Done with taxes? Here’s a list of tax records you should keep!

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Published on 7/30/30

We’ve reached the end of the 2019 tax cycle, and we are sure most of you must have filed your tax returns by now. We understand how big a relief it is to complete filing your tax returns, but don’t be so overwhelmed that you discard your tax records, thinking you are done with them once and for all. 

Yes, you heard it right! 

You need to keep your current tax records and documents safe before you begin celebrating the end of the 2019 tax season. Let us tell you why you need to do so and for how long, to be ready for any unforeseen future requirements.

The Three Year Limitation

So, when we say essential tax documents, we are referring to materials like,

  1. A copy of your filed income tax return
  2. Other necessary Forms like the W-2s, 1099s, etc.
  3. Receipts 
  4. Logs for mileage 
  5. Documents that support your claimed tax deductions, refunds, or credits
  6. Financial statements that prove the income earned during the concerned tax cycle. 

It is a rule made by the IRS that all U.S. taxpayers should keep all the documents mentioned above with them for at least three years from the date of filing the federal income tax returns. The same rule is applied to the IRS, wherein the federal agency is required to keep your tax records safe for three years from the date of filing. Therefore, for example, if you filed your federal income tax returns on April 15, 2020, this year then, you would be required to keep a copy of all the necessary documents safe with you till the 2023 tax cycle.

The reason for such a mandate is purely to benefit you and the IRS. Let us look at what you gain by keeping your tax records safe. 

Advantages for the taxpayers

The primary benefit which can raise all your ears is that this is the time frame during which you can claim the tax refunds owed to you by the IRS. You don’t have to claim the eligible tax refunds the same year you file, or even if you miss filing them, you can always request them before the next three years. Therefore, if you have missed claiming a tax deduction or tax credit from your 2016 tax returns, this is your last chance to claim your money and get a tax refund. 

Advantages for the IRS

The sole benefit to the IRS for keeping your tax records safe for the next three years is that they can refer back to them in case they need substantiation for what you claim on your federal income tax returns. 

Extenuating circumstances

We suggest you be extra careful while dealing with your retirement accounṭs, and plan to keep your tax records safe for seven years from the date you entirely withdraw all cash from the account. The same is advisable if you are dealing with a bad debt deduction on securities that you labelled as worthless during tax filing.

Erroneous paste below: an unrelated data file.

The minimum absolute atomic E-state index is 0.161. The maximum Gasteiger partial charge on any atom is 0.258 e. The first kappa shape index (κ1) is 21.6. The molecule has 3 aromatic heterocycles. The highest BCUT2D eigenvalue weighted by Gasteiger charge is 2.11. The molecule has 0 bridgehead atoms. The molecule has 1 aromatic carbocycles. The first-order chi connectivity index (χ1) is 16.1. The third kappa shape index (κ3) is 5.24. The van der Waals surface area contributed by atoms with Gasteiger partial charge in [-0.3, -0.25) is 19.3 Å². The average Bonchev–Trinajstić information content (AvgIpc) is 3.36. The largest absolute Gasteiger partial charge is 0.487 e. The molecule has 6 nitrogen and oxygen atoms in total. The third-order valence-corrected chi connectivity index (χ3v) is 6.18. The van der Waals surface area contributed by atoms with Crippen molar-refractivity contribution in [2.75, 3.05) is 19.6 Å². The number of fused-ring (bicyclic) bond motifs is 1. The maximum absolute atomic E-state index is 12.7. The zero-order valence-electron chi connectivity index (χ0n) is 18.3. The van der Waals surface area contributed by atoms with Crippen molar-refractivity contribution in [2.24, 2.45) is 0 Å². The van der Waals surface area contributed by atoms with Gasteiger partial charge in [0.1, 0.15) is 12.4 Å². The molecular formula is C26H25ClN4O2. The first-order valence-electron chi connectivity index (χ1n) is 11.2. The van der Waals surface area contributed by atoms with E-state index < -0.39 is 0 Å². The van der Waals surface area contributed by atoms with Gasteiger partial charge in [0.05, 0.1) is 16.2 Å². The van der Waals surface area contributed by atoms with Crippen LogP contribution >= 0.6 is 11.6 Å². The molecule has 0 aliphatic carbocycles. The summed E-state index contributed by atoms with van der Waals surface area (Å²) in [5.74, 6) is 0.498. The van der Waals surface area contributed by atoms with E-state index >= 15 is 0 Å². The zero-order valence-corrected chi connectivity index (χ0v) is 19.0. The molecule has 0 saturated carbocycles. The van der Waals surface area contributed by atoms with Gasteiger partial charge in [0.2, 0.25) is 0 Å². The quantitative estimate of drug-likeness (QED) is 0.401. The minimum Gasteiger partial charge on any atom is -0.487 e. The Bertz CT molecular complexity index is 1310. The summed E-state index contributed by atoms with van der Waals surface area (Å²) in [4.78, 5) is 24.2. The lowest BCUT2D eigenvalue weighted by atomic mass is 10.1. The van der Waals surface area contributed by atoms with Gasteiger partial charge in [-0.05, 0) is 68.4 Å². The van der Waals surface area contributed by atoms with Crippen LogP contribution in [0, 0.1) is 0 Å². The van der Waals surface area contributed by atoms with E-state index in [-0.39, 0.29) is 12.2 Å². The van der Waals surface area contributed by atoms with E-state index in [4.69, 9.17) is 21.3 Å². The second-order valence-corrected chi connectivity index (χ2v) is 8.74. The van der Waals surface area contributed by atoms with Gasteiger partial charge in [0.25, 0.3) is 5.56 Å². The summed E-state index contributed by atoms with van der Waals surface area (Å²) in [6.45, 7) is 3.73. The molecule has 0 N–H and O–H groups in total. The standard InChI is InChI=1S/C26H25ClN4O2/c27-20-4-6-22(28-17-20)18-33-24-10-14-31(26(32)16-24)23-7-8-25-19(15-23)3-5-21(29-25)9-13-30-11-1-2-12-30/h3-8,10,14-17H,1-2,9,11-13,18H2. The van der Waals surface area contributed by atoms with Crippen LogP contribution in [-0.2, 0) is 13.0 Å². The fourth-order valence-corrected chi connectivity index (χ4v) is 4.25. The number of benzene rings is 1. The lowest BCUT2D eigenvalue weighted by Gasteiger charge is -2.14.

Records dealing with property related matters, including stocks and equipment, should be kept safe for at least three years from the state you sell your property and claim it on your federal income tax returns. 

Please note that if in case 25% of your income is reflected as omitted from your returns, then the IRS holds the right to impose required or missed taxes till the next six years. Therefore, if the situation complements your finances, we suggest you keep the records safe for at least six years. 

Also, if in case, you filed a fraudulent return or forgot or refused to file federal income tax returns, then you shall keep on planning such records forever because the IRS has no statute of limitations in this particular case.

Disposal Procedure for relevant tax records

Some taxpayers decide to hold on to their tax records forever, and the boom in technology makes it very simple for them to keep all the data safe and in one place. It is very convenient to keep soft copies of all your tax records to future reference and avoid keeping hard copies. The only concern and point to highlight are that you should keep such data in software with high-security features. Also, we advise not to make a backup in devices that are always connected to the internet to safeguard your data against possible hacks. 

But, if you choose to throw or discard them, then you should always prefer shredding all the crucial documents and separate the shredded material in different waste bins. Remember, tax fraudsters are still on the lookout for opportunities to dupe you and earn some black money. 

The bottom line

Tax records are essential documents, just like your financial statements, Social Security Card, and things alike. It is always better to keep a copy of your filed tax records for future references. You might need it to substantiate the next return, or submit a forgotten tax refund, or know where you committed an error when the IRS asks you to re-file your returns. The possibilities of why you might need this data are many, and hence we suggest you keep them safe for at least six years in hardcopy or softcopy. 

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